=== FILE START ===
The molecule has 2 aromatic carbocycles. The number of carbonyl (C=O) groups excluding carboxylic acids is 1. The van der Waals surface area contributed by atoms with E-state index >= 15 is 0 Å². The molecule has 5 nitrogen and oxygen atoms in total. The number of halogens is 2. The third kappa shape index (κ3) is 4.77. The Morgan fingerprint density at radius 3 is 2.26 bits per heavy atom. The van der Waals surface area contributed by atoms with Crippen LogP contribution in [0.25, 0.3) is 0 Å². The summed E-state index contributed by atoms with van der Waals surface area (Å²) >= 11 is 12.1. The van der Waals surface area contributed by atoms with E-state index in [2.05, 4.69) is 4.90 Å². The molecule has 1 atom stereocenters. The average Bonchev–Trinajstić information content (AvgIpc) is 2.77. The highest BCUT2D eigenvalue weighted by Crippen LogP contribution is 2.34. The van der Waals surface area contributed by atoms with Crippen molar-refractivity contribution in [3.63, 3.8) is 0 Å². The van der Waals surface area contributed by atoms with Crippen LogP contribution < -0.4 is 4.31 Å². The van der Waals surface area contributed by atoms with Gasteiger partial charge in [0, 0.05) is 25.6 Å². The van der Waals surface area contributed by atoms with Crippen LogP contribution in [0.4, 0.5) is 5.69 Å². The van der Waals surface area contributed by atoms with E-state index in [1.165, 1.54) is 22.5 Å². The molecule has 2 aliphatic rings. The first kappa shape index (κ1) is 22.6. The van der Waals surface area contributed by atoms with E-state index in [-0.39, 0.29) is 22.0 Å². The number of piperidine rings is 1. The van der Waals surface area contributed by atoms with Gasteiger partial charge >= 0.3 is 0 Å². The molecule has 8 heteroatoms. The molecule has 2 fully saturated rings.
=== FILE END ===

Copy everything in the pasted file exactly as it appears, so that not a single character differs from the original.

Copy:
The molecule has 2 aromatic carbocycles. The number of carbonyl (C=O) groups excluding carboxylic acids is 1. The van der Waals surface area contributed by atoms with E-state index >= 15 is 0 Å². The molecule has 5 nitrogen and oxygen atoms in total. The number of halogens is 2. The third kappa shape index (κ3) is 4.77. The Morgan fingerprint density at radius 3 is 2.26 bits per heavy atom. The van der Waals surface area contributed by atoms with Crippen LogP contribution in [0.25, 0.3) is 0 Å². The summed E-state index contributed by atoms with van der Waals surface area (Å²) >= 11 is 12.1. The van der Waals surface area contributed by atoms with E-state index in [2.05, 4.69) is 4.90 Å². The molecule has 1 atom stereocenters. The average Bonchev–Trinajstić information content (AvgIpc) is 2.77. The highest BCUT2D eigenvalue weighted by Crippen LogP contribution is 2.34. The van der Waals surface area contributed by atoms with Crippen molar-refractivity contribution in [3.63, 3.8) is 0 Å². The van der Waals surface area contributed by atoms with Crippen LogP contribution < -0.4 is 4.31 Å². The van der Waals surface area contributed by atoms with Gasteiger partial charge in [0, 0.05) is 25.6 Å². The van der Waals surface area contributed by atoms with Crippen LogP contribution in [0.4, 0.5) is 5.69 Å². The van der Waals surface area contributed by atoms with E-state index in [1.165, 1.54) is 22.5 Å². The molecule has 2 aliphatic rings. The first kappa shape index (κ1) is 22.6. The van der Waals surface area contributed by atoms with E-state index in [-0.39, 0.29) is 22.0 Å². The number of piperidine rings is 1. The van der Waals surface area contributed by atoms with Gasteiger partial charge >= 0.3 is 0 Å². The molecule has 8 heteroatoms. The molecule has 2 fully saturated rings.